Olly Ng and Zac Porter are running Dr Bike on Tuesdays, 12-1.30 pm on C Block lawn during term time. For more information, check here.

We are excited that Dr Bike will be using eco-friendly bicycle lubricants, thanks to Christchurch-based company Biomaxa!

If you’re interested in seeing how Dr Bike fits into the bigger picture about planning for cyclists at UC, you might like to look at the draft UC Cycle Plan 2014-2022.

Welcome back to uni and keep an eye out for these guys on Tuesdays!












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UC’s Sustainable Furniture: You might be sitting on Banks Peninsula wool!

 img_3806aWhen we talk about sustainability, it’s often about waste reduction or energy efficiency but not about procurement (how UC buys its goods from external parties). That’s a shame because UC’s procurement of “new” furniture has great sustainability features! We had a chat to Shelley Ranson from UC Procurement.

What does your team do? We provide purchasing and procurement services to the University.  In terms of Sustainability, we want to maximise social and economic benefits, and minimise damage to health and the environment. Often this means giving time to explore possibilities. For instance, by talking openly with supply partners we encourage them to review their existing sustainability initiatives and explore new opportunities. The Furniture Project is a recent example of this. 

The Furniture Project? With the pending completion of several major new buildings, and UC’s ‘normal’ ongoing requirement for new furniture, it wasn’t possible to furnish from existing stock, and a lot of new furniture was required. We selected four preferred supplies and a core catalogue range. During the project a Furniture Policy was written as well.

What sustainable features does the new furniture have? The core range furniture has the following features:

  • Environmental responsible manufacturing: Materials are low emission, sustainably sourced and designed for disassembly at end-of-life
  • Socially responsible manufacturing: Chain of custody for manufacture particularly with regard to working conditions of off-shore labour
  • Durability: E.g. AFRDI* and BIFMA** accreditation. This means the furniture is tough enough to withstand the high wear and tear environment of a university and won’t break or wear out as quickly as standard furniture
  • Ergonomic features: So that workplace health and safety is supported
  • Future reuse or recycling potential: The ability to relocate furniture for continued use around campus by establishing a standard range of furniture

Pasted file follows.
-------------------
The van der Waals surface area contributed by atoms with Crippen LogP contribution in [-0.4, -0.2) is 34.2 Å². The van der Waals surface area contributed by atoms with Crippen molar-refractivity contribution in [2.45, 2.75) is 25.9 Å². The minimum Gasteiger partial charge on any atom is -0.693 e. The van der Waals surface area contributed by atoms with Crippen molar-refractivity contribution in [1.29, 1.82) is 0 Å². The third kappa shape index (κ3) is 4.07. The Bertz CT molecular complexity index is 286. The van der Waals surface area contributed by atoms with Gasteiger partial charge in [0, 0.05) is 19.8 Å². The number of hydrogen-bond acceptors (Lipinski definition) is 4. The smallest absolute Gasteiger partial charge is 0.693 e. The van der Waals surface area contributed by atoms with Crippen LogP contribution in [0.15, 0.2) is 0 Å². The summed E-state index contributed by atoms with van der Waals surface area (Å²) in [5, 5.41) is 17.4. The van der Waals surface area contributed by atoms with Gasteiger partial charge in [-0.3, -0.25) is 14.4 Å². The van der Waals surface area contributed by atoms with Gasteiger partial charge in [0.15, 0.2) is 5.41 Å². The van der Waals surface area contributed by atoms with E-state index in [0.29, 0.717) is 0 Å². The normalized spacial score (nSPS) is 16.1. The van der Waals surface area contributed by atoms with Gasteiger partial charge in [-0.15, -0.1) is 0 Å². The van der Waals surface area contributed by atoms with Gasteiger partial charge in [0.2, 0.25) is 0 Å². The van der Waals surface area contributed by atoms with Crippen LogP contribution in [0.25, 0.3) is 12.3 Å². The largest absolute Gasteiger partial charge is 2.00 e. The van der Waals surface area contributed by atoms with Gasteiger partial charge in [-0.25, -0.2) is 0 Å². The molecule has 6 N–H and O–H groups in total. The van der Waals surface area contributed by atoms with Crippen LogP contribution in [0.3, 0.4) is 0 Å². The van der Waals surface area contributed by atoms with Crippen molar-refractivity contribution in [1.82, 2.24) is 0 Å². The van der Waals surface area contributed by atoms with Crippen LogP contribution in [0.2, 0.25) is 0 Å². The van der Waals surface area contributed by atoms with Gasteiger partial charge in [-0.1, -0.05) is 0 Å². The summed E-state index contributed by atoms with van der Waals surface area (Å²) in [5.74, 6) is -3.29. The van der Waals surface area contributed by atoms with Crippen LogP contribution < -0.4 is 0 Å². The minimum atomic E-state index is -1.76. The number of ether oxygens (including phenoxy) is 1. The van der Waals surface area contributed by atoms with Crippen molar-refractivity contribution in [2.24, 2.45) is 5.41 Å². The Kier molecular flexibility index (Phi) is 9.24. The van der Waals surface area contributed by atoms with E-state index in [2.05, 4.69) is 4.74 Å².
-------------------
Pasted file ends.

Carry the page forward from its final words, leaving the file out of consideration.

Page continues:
• Excellent warranty periods: Reducing whole-of-life costs and extending the functional life of the furniture

Developing a transparent supply chain has enabled us to understand the source materials and the location of manufacturing of our core range. Some of the selected products are locally manufactured in New Zealand. One example is the brand of soft seat covering of which the wool is produced from Banks Peninsula sheep!

What inspired the sustainability element in procurement decisions? Procurement meets fortnightly with the Sustainability Office to discuss current img_3808a projects and new initiatives. Through these discussions we have been able to identify potential ways in which UC can increase the use of environmental and socially responsible products and services. Also, Bronwyn Rice (our Procurement Strategist) comes from a background of sustainable procurement and brings her experience with Australian universities to UC.

And the old furniture, what happens to it? A robust disposal guideline is being followed, which means, for instance, that any furniture that can be reused will be stored***. We are also reviewing options for re-covering existing chairs to extend their life cycle. Obsolete items are at times given away or sold to local schools, education charities or UC staff/students. Our furniture storage partner (Allied Pickfords) has several partnerships, including charities, to facilitate this. Obsolete items are broken into component parts for scrap and recycling. Landfill is a last resort for damaged items that cannot be re-used, gifted or recycled in any way.

Finally, what are some of the other sustainable procurement initiatives? One is our collaboration with Futureworks, our Audio-Visual (AV) supplier. At the design stage, they advise on environmentally friendly options for installations (e.g. RMS is a solution that reduces energy consumption by remotely turning off equipment in empty rooms). They also offer environmentally friendly hardware disposal by arranging the delivery of obsolete hardware to recycling organisations. Another exciting collaboration is with our preferred Catering suppliers. They engage in a variety of activities, like supporting local producers where possible, using fair trade products, offering BYO mug options or arranging for food waste to go to farms.

Some other initiatives we are exploring include: Removal of packaging; compostable packaging including coffee cups, plates etc.; paper trial underway through UC print (Chamex) made from renewable and certified Brazilian forests; new cleaning consumable supplier (Advance Clean) who manufactures own range of eco-friendly cleaning products (Advance Nature); new preferred transport provider (Red Bus) are leaders in fuel efficiency and emissions reduction.

The University is in a great position to instigate change within supply chains and to support sustainability at a local business level.

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*Australasian Furnishing Research and Development Institute                            **Business and Institutional Furniture Manufacturers Association ***Any furniture requirements should be done via a BEIMS request. More information available here.